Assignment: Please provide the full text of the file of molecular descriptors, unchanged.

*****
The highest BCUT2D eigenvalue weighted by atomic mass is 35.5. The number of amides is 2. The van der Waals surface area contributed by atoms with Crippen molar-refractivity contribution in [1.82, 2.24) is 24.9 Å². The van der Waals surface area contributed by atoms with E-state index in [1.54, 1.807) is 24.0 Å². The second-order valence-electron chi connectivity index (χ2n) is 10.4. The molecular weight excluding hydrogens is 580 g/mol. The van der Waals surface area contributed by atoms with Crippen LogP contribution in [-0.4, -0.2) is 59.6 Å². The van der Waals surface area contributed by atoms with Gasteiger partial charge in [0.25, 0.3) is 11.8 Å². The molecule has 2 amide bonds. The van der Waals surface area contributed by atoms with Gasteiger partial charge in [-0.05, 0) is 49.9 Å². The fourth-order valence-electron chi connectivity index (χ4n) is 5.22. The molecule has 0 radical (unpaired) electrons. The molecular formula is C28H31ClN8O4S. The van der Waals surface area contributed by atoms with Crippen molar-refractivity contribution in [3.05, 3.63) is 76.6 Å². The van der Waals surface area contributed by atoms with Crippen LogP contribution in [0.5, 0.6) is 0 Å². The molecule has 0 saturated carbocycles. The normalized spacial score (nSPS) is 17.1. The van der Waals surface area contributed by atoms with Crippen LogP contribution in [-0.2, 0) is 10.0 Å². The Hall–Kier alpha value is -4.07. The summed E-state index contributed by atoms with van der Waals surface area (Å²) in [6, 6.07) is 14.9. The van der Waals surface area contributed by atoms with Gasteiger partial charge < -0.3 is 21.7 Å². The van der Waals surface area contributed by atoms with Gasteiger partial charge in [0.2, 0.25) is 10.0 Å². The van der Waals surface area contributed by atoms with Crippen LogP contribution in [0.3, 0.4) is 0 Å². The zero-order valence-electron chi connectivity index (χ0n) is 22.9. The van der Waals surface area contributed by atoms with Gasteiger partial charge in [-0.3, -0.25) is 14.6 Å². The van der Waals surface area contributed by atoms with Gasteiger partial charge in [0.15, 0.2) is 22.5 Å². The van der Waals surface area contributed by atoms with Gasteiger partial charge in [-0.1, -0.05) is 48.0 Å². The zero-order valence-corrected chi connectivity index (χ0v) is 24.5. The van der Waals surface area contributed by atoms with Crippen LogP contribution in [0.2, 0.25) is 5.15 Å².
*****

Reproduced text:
The highest BCUT2D eigenvalue weighted by atomic mass is 35.5. The number of amides is 2. The van der Waals surface area contributed by atoms with Crippen molar-refractivity contribution in [1.82, 2.24) is 24.9 Å². The van der Waals surface area contributed by atoms with E-state index in [1.54, 1.807) is 24.0 Å². The second-order valence-electron chi connectivity index (χ2n) is 10.4. The molecular weight excluding hydrogens is 580 g/mol. The van der Waals surface area contributed by atoms with Crippen LogP contribution in [-0.4, -0.2) is 59.6 Å². The van der Waals surface area contributed by atoms with Gasteiger partial charge in [0.25, 0.3) is 11.8 Å². The molecule has 2 amide bonds. The van der Waals surface area contributed by atoms with Gasteiger partial charge in [-0.05, 0) is 49.9 Å². The fourth-order valence-electron chi connectivity index (χ4n) is 5.22. The molecule has 0 radical (unpaired) electrons. The molecular formula is C28H31ClN8O4S. The van der Waals surface area contributed by atoms with Crippen molar-refractivity contribution in [3.05, 3.63) is 76.6 Å². The van der Waals surface area contributed by atoms with Crippen LogP contribution in [0.5, 0.6) is 0 Å². The molecule has 0 saturated carbocycles. The normalized spacial score (nSPS) is 17.1. The van der Waals surface area contributed by atoms with Crippen LogP contribution in [-0.2, 0) is 10.0 Å². The Hall–Kier alpha value is -4.07. The summed E-state index contributed by atoms with van der Waals surface area (Å²) in [6, 6.07) is 14.9. The van der Waals surface area contributed by atoms with Gasteiger partial charge < -0.3 is 21.7 Å². The van der Waals surface area contributed by atoms with Gasteiger partial charge in [0.2, 0.25) is 10.0 Å². The van der Waals surface area contributed by atoms with Crippen LogP contribution in [0.3, 0.4) is 0 Å². The zero-order valence-electron chi connectivity index (χ0n) is 22.9. The van der Waals surface area contributed by atoms with Gasteiger partial charge in [-0.3, -0.25) is 14.6 Å². The van der Waals surface area contributed by atoms with Gasteiger partial charge in [0.15, 0.2) is 22.5 Å². The van der Waals surface area contributed by atoms with Gasteiger partial charge in [-0.1, -0.05) is 48.0 Å². The zero-order valence-corrected chi connectivity index (χ0v) is 24.5. The van der Waals surface area contributed by atoms with Crippen LogP contribution in [0.2, 0.25) is 5.15 Å².